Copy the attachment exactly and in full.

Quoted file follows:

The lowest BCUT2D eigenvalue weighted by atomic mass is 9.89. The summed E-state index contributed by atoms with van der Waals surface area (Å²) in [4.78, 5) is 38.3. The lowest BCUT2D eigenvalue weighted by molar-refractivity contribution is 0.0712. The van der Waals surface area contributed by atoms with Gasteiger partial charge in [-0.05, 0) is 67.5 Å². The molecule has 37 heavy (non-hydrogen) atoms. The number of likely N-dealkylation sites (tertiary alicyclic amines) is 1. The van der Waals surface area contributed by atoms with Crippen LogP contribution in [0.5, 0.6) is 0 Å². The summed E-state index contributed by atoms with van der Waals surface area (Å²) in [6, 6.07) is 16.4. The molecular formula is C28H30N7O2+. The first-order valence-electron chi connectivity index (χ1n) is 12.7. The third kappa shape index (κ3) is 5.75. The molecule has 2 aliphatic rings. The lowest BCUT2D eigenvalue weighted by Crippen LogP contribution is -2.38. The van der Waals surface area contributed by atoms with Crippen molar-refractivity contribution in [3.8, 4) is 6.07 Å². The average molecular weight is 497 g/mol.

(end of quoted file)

The lowest BCUT2D eigenvalue weighted by atomic mass is 9.89. The summed E-state index contributed by atoms with van der Waals surface area (Å²) in [4.78, 5) is 38.3. The lowest BCUT2D eigenvalue weighted by molar-refractivity contribution is 0.0712. The van der Waals surface area contributed by atoms with Gasteiger partial charge in [-0.05, 0) is 67.5 Å². The molecule has 37 heavy (non-hydrogen) atoms. The number of likely N-dealkylation sites (tertiary alicyclic amines) is 1. The van der Waals surface area contributed by atoms with Crippen LogP contribution in [0.5, 0.6) is 0 Å². The summed E-state index contributed by atoms with van der Waals surface area (Å²) in [6, 6.07) is 16.4. The molecular formula is C28H30N7O2+. The first-order valence-electron chi connectivity index (χ1n) is 12.7. The third kappa shape index (κ3) is 5.75. The molecule has 2 aliphatic rings. The lowest BCUT2D eigenvalue weighted by Crippen LogP contribution is -2.38. The van der Waals surface area contributed by atoms with Crippen molar-refractivity contribution in [3.8, 4) is 6.07 Å². The average molecular weight is 497 g/mol.